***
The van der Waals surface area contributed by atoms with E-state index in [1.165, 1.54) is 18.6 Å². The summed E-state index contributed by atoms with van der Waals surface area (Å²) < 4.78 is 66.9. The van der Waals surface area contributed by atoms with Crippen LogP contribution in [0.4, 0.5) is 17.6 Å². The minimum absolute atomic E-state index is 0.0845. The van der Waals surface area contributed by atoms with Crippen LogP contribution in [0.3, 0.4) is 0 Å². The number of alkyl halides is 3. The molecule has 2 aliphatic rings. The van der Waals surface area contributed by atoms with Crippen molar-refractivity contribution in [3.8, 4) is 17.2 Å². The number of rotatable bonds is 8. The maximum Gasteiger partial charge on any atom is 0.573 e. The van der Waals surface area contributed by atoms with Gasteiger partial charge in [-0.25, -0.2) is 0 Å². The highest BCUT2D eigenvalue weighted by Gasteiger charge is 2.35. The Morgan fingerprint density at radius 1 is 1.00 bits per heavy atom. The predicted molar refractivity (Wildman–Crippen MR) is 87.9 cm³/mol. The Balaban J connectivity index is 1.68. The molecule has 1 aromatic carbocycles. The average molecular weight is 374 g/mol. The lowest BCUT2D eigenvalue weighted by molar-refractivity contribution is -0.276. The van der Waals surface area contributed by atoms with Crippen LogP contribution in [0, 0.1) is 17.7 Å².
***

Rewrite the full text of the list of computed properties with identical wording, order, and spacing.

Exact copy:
The van der Waals surface area contributed by atoms with E-state index in [1.165, 1.54) is 18.6 Å². The summed E-state index contributed by atoms with van der Waals surface area (Å²) < 4.78 is 66.9. The van der Waals surface area contributed by atoms with Crippen LogP contribution in [0.4, 0.5) is 17.6 Å². The minimum absolute atomic E-state index is 0.0845. The van der Waals surface area contributed by atoms with Crippen LogP contribution in [0.3, 0.4) is 0 Å². The number of alkyl halides is 3. The molecule has 2 aliphatic rings. The van der Waals surface area contributed by atoms with Crippen molar-refractivity contribution in [3.8, 4) is 17.2 Å². The number of rotatable bonds is 8. The maximum Gasteiger partial charge on any atom is 0.573 e. The van der Waals surface area contributed by atoms with Gasteiger partial charge in [-0.25, -0.2) is 0 Å². The highest BCUT2D eigenvalue weighted by Gasteiger charge is 2.35. The Morgan fingerprint density at radius 1 is 1.00 bits per heavy atom. The predicted molar refractivity (Wildman–Crippen MR) is 87.9 cm³/mol. The Balaban J connectivity index is 1.68. The molecule has 1 aromatic carbocycles. The average molecular weight is 374 g/mol. The lowest BCUT2D eigenvalue weighted by molar-refractivity contribution is -0.276. The van der Waals surface area contributed by atoms with Crippen LogP contribution in [0, 0.1) is 17.7 Å².